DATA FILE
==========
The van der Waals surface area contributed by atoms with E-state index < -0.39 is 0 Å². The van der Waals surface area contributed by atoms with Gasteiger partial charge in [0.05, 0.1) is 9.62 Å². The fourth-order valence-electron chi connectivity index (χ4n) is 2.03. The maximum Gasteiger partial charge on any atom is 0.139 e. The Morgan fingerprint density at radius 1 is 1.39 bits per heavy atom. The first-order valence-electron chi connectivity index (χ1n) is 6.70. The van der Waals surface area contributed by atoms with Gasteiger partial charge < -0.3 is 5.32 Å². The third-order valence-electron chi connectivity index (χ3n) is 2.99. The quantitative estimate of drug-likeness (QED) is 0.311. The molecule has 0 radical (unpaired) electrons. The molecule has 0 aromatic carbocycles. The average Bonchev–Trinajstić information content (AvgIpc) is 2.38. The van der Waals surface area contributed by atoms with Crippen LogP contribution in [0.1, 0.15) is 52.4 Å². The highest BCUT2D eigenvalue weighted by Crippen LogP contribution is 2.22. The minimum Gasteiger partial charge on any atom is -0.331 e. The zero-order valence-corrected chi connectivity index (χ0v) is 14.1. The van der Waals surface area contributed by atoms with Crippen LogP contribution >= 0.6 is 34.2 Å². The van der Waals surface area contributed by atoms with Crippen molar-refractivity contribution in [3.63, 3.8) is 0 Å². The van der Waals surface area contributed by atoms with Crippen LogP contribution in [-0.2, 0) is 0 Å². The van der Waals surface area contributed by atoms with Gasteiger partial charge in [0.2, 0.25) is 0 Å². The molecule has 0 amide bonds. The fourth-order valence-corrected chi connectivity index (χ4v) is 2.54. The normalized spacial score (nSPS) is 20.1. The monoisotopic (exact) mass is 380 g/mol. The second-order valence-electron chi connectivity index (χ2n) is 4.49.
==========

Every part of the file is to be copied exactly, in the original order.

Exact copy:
The van der Waals surface area contributed by atoms with E-state index < -0.39 is 0 Å². The van der Waals surface area contributed by atoms with Gasteiger partial charge in [0.05, 0.1) is 9.62 Å². The fourth-order valence-electron chi connectivity index (χ4n) is 2.03. The maximum Gasteiger partial charge on any atom is 0.139 e. The Morgan fingerprint density at radius 1 is 1.39 bits per heavy atom. The first-order valence-electron chi connectivity index (χ1n) is 6.70. The van der Waals surface area contributed by atoms with Gasteiger partial charge < -0.3 is 5.32 Å². The third-order valence-electron chi connectivity index (χ3n) is 2.99. The quantitative estimate of drug-likeness (QED) is 0.311. The molecule has 0 radical (unpaired) electrons. The molecule has 0 aromatic carbocycles. The average Bonchev–Trinajstić information content (AvgIpc) is 2.38. The van der Waals surface area contributed by atoms with Crippen LogP contribution in [0.1, 0.15) is 52.4 Å². The highest BCUT2D eigenvalue weighted by Crippen LogP contribution is 2.22. The minimum Gasteiger partial charge on any atom is -0.331 e. The zero-order valence-corrected chi connectivity index (χ0v) is 14.1. The van der Waals surface area contributed by atoms with Crippen LogP contribution >= 0.6 is 34.2 Å². The van der Waals surface area contributed by atoms with Crippen molar-refractivity contribution in [3.63, 3.8) is 0 Å². The van der Waals surface area contributed by atoms with Crippen LogP contribution in [-0.2, 0) is 0 Å². The van der Waals surface area contributed by atoms with Gasteiger partial charge in [0.2, 0.25) is 0 Å². The molecule has 0 amide bonds. The fourth-order valence-corrected chi connectivity index (χ4v) is 2.54. The normalized spacial score (nSPS) is 20.1. The monoisotopic (exact) mass is 380 g/mol. The second-order valence-electron chi connectivity index (χ2n) is 4.49.